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Master at work

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His character may be wrapped up in illusory aspirations, but John Turturro remains grounded in his performance at a play at the Brooklyn Academy of Music.

Turturro stars as an ambitious architect in the Henry Ibsen play “The Master Builder,” one of BAM’s theatrical highlights this spring. During an artist talk with Turturro and director, Andrei Belgrader, Belgrader described the drama of the play.

“[Turturro’s character Halvard Solness] has a wife and an office and he does all sorts of evil things [with his secretary] that I will not disclose. It’s too shameful,” he said.

“Then some young girl just shows up and miraculous things start.”

Actor Katherine Borowitz is perfectly admirable in her pitiable portrayal of Alice Solness, the master builder’s guilt-stricken wife. Wrenn Schmidt, who plays the child-temptress, Hilde Wangel, charms the master builder and the audience with her burning eyes and beguiling body language.

“There is a lot of sexual, esoteric, and philosophical tension provoked by the girl, who is an extraordinary being. Things start moving into a very unusual direction,” said Belgrader.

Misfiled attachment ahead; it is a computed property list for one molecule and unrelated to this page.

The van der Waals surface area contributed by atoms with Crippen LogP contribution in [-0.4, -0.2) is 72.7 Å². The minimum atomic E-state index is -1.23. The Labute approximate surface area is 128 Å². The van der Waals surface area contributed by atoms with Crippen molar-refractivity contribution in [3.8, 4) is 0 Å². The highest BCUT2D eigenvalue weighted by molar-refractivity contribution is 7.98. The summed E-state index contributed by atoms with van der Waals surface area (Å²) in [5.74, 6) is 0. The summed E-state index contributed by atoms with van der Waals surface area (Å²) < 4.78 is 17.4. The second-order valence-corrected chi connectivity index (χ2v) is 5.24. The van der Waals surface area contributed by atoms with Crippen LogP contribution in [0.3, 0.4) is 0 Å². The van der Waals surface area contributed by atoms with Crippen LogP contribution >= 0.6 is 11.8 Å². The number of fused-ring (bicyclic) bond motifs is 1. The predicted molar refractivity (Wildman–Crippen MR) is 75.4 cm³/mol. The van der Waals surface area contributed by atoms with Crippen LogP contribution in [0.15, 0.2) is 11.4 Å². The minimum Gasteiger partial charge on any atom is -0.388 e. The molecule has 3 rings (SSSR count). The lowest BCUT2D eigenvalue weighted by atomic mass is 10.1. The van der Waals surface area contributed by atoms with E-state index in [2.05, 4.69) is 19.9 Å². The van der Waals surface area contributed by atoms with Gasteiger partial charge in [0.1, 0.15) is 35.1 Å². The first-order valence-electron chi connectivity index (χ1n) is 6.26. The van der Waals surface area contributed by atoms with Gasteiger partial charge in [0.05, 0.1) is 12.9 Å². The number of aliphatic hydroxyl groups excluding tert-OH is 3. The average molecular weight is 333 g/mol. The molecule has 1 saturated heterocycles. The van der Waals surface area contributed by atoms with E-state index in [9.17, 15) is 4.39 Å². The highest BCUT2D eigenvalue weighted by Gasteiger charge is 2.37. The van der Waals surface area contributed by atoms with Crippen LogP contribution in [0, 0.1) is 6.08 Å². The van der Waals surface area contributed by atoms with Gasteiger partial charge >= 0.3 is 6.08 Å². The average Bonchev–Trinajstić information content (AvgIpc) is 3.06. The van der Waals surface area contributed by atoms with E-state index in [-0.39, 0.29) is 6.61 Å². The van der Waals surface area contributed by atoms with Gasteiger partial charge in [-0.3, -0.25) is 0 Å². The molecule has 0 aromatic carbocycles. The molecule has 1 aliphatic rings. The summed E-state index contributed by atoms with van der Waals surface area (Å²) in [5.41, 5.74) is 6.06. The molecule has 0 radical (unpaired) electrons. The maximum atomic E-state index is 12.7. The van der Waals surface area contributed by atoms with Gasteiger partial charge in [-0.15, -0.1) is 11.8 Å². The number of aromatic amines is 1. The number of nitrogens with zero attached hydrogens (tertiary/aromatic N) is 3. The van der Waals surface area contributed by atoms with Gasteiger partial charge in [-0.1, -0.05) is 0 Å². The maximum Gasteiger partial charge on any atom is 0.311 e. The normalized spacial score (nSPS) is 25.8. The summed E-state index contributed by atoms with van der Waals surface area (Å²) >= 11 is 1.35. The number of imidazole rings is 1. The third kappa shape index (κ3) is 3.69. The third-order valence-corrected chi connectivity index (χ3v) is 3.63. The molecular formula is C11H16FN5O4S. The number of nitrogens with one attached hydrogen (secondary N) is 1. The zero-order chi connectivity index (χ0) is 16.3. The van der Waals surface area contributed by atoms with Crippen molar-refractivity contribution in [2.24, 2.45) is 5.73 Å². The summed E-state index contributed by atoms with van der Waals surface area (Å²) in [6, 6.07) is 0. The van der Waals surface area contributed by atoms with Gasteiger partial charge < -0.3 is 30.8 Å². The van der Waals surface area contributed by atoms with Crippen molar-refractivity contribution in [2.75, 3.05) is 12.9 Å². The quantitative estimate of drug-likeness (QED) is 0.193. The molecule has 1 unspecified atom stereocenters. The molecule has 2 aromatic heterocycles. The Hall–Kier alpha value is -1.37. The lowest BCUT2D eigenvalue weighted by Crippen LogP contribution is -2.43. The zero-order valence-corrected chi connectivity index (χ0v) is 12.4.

“For those of you who have read it, I beg you to forget how it ends so you can be surprised. But you will still be surprised.”

Turturro said he has a personal connection with the play.

“I thought there was some kind of savage and really elemental theme,” said Turturro.

“It was a play I had worked on at Yale. My father was a builder, so maybe that’s why I picked it up.”

It’s not the first time Turturro has worked with the director. BAM audiences first saw Belgrader and Turturro collaborating on the Samuel Beckett play “Endgame” in 2008. However, the duo goes back a long way back.

“I thought (Turturro) was brilliant right away. I did. I actually did. Even though that was a horrible class,” recalled Belgrader.

Despite the play’s conception more than a century ago, its multilayered themes are familiar to audiences today. Its allure lies in the unmasking of man’s egoistic nature.

“When you look at tiny children. They want to be the only child in the world And that doesn’t always go away,” said Belgrader. “What makes the play interesting is that it has a universal something that’s very recognizab­le.”

The production is an attempt to make the play more accessible for audiences who aren’t necessarily familiar with the material, which can be an arduous task to learn and perform, said Turturro.

“This is a much thinner translation. We’re trying to make it alive so people stay awake,” laughed Turturro.

“When you have all of [the passages], it’s like climbing up a mountain with a big backpack. You can’t play it and you can’t receive it because the actor has to do all these pyrotechnics… If you can make a production that’s vital, then people can relate to it for long time.”

“The Master Builder” at BAM Harvey Theater [651 Fulton Street, (718) 636–4100,]. Through June 9, various times.

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